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Aliment Pharmacol Ther. 2000 Sep;14(9):1207-14.

Sedation with propofol plus midazolam versus propofol alone for interventional endoscopic procedures: a prospective, randomized study.

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1
Department of Internal Medicine II, J.W. Goethe-University Hospital, Frankfurt am Main, Germany.

Abstract

AIM:

Adequate patient sedation is mandatory for most interventional endoscopic procedures. Recent anaesthesiologic studies indicates that propofol and midazolam act synergistically in combination and therefore may be superior to sedation with propofol alone in terms of sedation efficacy, recovery and costs (due to a presumed lower total dose of propofol needed).

METHODS:

A total of 239 consecutive patients undergoing therapeutic EGD or ERCP (EGD/ERCP-ratio, 1:1) randomly received either propofol alone (n=120, group A, loading dose 40-60 mg intravenously, followed by repeated doses of 20 mg) or propofol plus midazolam (n=119, group B, initial midazolam dose of 2. 5-3.5 mg intravenously, followed by repeated doses of 20 mg of propofol) for sedation. Vital signs (heart rate, blood pressure, oxygen saturation, electrocardiogram) were continuously monitored. Procedure-related parameters, the recovery time and quality (post-anaesthesia recovery score) as well as the patient's co-operation and tolerance to the procedure (visual analogue scale) were prospectively assessed.

RESULTS:

Patients of group A and B were well matched with respect to demographic and clinical data, endoscopic findings, and the type of associated procedures. In group A, a mean dose of 0.25 +/- 0.13 mg.min/kg propofol was used compared to 0.20 +/- 0.09 mg.min/kg of propofol in group B (P < 0.01, plus additional 2.9 +/- 0.5 mg of midazolam). Clinically relevant changes in vital signs were observed at comparable frequencies with a lowering of the systolic blood pressure < 90 mmHg in six out of 119 patients in group B and one out of 120 patients in group A (P=0.07). The sedation efficacy was rated similarly in both groups, whereas the mean recovery time (group A, 19 +/- 7 min vs. group B, 25 +/- 8 min, P < 0.05) as well as the recovery score (post-anaesthesia recovery score group A, 8.0 +/- 1.1 vs. post-anaesthesia recovery score group B, 7.3 +/- 1.2, P < 0.001) were significantly better with propofol alone than with propofol plus midazolam.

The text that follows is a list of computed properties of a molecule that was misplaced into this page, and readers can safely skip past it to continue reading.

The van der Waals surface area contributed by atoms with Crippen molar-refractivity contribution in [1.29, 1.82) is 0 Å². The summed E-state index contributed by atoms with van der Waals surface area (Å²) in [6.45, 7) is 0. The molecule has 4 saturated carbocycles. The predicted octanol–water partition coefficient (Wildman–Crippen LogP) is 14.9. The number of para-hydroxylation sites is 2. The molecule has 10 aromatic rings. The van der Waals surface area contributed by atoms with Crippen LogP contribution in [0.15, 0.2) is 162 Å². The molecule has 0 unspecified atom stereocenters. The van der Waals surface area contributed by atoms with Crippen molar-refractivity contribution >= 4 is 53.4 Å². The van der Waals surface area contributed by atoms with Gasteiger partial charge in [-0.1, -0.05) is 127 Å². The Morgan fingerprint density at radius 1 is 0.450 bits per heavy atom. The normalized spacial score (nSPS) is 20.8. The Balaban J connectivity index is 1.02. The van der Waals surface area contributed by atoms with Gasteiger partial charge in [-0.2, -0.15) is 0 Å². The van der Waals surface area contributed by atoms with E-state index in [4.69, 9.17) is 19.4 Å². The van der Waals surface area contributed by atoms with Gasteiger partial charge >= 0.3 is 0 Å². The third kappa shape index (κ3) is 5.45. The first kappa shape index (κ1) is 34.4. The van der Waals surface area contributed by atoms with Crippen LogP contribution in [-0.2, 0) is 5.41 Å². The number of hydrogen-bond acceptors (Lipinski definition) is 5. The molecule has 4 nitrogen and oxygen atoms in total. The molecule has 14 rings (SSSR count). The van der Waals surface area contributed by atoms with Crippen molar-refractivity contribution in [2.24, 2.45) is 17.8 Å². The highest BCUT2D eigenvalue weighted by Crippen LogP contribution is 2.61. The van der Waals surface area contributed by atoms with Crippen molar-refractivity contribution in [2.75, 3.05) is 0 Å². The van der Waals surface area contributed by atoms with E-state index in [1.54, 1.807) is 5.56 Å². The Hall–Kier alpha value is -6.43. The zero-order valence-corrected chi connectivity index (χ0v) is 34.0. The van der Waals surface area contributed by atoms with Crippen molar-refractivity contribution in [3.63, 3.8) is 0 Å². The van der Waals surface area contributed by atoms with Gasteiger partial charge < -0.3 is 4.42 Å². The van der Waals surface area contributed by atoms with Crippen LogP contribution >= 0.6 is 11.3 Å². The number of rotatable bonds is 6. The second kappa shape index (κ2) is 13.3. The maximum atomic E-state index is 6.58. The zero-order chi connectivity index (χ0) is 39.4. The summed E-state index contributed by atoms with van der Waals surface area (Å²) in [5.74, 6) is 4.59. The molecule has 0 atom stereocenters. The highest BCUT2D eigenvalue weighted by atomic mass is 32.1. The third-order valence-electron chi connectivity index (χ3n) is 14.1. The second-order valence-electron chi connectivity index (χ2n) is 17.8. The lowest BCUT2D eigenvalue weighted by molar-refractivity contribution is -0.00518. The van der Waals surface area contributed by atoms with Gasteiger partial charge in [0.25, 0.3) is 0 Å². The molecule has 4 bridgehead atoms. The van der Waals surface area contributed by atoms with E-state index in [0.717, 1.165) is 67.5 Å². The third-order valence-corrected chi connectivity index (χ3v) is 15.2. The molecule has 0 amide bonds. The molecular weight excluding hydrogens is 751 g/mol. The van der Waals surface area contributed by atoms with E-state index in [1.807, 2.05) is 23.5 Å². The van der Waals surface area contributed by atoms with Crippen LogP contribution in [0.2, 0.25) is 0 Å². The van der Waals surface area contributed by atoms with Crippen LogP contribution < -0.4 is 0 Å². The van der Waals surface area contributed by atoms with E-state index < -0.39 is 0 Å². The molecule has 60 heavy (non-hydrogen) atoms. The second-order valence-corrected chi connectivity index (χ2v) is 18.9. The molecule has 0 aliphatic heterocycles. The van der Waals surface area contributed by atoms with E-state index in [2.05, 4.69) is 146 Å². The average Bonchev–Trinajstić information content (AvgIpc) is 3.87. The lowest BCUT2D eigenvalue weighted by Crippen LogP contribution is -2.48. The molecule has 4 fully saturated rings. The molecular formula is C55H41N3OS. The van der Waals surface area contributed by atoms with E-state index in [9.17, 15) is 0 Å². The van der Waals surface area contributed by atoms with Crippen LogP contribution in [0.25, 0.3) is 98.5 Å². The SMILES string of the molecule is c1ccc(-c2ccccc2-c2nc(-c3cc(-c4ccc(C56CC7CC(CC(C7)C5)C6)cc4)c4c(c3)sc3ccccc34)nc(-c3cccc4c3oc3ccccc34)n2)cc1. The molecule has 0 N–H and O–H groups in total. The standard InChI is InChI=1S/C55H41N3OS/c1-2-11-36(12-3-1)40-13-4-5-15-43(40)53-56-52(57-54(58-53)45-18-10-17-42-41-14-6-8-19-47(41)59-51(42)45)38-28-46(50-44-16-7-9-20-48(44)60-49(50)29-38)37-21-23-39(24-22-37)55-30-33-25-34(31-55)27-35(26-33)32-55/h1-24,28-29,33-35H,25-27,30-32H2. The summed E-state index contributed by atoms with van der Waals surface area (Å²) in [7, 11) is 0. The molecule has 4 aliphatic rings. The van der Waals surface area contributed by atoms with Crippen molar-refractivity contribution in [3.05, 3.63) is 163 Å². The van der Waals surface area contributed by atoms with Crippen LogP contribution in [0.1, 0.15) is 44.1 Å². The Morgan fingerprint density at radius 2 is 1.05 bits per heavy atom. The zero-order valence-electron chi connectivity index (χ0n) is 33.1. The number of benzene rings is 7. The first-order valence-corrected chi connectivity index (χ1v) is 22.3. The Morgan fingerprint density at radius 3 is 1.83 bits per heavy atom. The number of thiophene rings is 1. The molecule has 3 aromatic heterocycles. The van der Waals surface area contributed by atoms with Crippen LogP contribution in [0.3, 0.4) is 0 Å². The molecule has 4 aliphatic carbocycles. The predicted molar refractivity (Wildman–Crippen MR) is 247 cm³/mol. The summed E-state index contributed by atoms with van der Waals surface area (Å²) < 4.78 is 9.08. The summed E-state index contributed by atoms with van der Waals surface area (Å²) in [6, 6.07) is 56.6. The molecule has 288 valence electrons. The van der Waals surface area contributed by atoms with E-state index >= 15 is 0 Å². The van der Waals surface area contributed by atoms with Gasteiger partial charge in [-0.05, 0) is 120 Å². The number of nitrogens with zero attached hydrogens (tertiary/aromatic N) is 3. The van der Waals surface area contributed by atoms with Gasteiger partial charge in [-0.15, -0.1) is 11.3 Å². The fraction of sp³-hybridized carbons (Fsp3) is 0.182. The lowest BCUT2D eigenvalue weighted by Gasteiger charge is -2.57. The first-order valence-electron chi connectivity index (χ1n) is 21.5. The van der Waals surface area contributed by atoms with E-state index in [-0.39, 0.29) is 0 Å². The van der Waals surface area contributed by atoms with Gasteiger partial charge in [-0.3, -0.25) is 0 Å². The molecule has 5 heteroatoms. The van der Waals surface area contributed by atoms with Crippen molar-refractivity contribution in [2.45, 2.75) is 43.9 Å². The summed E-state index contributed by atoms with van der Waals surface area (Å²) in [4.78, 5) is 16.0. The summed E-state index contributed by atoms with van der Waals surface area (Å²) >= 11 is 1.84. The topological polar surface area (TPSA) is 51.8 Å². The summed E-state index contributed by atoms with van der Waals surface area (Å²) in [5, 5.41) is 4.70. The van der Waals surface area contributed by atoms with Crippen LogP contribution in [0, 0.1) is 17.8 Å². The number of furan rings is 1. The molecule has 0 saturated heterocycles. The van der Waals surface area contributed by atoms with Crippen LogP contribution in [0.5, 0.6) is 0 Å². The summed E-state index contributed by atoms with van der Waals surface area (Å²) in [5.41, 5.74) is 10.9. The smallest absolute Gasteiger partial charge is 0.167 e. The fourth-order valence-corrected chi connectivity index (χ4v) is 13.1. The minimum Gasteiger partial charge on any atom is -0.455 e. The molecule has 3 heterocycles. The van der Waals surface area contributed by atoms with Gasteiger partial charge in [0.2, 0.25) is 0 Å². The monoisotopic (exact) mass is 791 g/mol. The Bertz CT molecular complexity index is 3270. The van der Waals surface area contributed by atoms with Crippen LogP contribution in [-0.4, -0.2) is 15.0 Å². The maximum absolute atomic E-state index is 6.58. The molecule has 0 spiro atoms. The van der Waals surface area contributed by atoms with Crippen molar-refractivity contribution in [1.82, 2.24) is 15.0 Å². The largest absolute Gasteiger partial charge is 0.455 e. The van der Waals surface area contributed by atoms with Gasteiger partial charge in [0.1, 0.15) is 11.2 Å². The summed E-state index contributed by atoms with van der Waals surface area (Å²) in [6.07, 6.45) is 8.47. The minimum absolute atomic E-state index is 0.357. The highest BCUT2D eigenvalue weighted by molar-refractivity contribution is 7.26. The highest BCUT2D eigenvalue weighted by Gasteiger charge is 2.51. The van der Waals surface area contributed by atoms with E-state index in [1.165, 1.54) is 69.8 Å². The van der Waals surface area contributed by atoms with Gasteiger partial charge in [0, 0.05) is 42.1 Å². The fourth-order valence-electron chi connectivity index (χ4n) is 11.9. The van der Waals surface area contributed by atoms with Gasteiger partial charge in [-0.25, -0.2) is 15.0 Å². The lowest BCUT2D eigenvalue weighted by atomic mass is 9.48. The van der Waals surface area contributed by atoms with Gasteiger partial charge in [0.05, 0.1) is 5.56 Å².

CONCLUSION:

During therapeutic endoscopy, sedation with propofol and midazolam requires a lower total dose of propofol, but otherwise has no superior sedation efficacy and is associated with a slower post-procedure recovery than sedation with propofol alone.

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